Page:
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  • Update: Recently, after a dist upgrade, autoremove actually removed something related to disc-decryption (still not sure what exactly), causing my system to be unable to boot with the latest Kernel. Luckily, I still could boot an older Kernel that was still installed and re-install all that was autoremoved, otherwise my system would have been wrecked. – tobias_k Sep 27 at 12:06

From man apt-get:

       autoremove is used to remove packages that were automatically
       installed to satisfy dependencies for other packages and are now no
       longer needed. 

Have you installed other packages (and their dependencies), and subsequently removed the packages?

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  • yes i did , i explained in the question – Shantanu Bedajna Jan 12 '16 at 15:46

apt-get remove can ABSOLUTELY destroy your system. It's happened to me twice and I can repeat it (on a Debian-based distro); both times on a vbox, so no big whoop. I watched it remove my entire XFCE installation.

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Usually it should be save to run autoremove. But in case of packaging bugs essential packages might get removed. I made my system unbootable by running an apt autoremove, so I highly recommend quickly looking through the packages which are to be removed.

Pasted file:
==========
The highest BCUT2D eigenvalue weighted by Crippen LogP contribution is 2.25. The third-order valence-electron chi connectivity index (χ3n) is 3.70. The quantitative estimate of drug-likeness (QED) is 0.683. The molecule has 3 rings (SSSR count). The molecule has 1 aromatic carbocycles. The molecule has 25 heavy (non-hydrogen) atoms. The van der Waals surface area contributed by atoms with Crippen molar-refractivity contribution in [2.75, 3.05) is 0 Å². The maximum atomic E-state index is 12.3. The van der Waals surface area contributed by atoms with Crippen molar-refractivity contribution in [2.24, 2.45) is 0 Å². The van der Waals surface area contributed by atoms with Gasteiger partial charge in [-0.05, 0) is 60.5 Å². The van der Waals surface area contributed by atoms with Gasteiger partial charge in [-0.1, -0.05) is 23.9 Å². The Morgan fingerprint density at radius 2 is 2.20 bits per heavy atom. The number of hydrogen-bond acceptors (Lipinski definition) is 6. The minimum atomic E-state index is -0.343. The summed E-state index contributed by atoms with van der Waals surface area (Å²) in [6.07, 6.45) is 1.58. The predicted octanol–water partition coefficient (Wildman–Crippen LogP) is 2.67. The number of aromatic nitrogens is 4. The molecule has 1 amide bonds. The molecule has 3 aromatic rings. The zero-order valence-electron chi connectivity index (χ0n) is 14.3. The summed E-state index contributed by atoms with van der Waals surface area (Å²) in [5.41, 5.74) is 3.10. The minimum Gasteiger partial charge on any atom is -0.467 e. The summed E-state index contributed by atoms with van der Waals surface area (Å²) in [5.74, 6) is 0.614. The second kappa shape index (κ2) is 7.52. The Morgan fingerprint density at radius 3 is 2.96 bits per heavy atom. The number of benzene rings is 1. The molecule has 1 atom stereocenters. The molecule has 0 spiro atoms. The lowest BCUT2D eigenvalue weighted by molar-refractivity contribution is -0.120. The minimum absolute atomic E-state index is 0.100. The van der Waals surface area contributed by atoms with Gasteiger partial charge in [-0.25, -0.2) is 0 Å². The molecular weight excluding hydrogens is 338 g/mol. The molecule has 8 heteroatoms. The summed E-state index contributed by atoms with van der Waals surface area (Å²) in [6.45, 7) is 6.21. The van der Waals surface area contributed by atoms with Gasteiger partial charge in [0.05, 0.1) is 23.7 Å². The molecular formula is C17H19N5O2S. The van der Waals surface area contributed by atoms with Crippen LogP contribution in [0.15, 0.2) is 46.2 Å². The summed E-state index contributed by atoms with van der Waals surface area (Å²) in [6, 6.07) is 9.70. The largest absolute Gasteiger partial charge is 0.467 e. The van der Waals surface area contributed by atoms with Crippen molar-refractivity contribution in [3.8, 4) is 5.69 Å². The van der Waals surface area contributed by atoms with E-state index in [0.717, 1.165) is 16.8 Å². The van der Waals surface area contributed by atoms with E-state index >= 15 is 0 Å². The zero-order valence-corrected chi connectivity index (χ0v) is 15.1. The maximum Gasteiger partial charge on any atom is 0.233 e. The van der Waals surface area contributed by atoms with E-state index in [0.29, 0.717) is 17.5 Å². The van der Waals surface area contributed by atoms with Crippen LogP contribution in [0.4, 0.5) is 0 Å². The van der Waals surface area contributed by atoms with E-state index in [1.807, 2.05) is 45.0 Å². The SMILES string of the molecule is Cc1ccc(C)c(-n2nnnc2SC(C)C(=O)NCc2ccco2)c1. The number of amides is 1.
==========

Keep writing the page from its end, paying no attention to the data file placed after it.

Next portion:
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  • What exactly should a person who would ask this question be looking for? – Eric Mar 6 at 4:54
  • You are absolutely right, a beginner has basically no chance knowing which packages are supposed to be removed or could be dangerous. After using a debian based distribution for longer time you might know some packages or could guess from the time if it could be dangerous to remove it or not. For example removing a kernel could be a problem, but not if it is not the only one installed. The linked bug report removed support for decrypting the disk, so after a reboot I was completely stuck. Googling the package before autoremove would have saved me 5h. – lumbric Mar 6 at 14:40

apt-get autoremove is harmful(as per my experience on fedora and debian) i had to re-install a whole 612 mb's packages after running it. Instead look out for the apps that you do not like and remove them 1 at a time.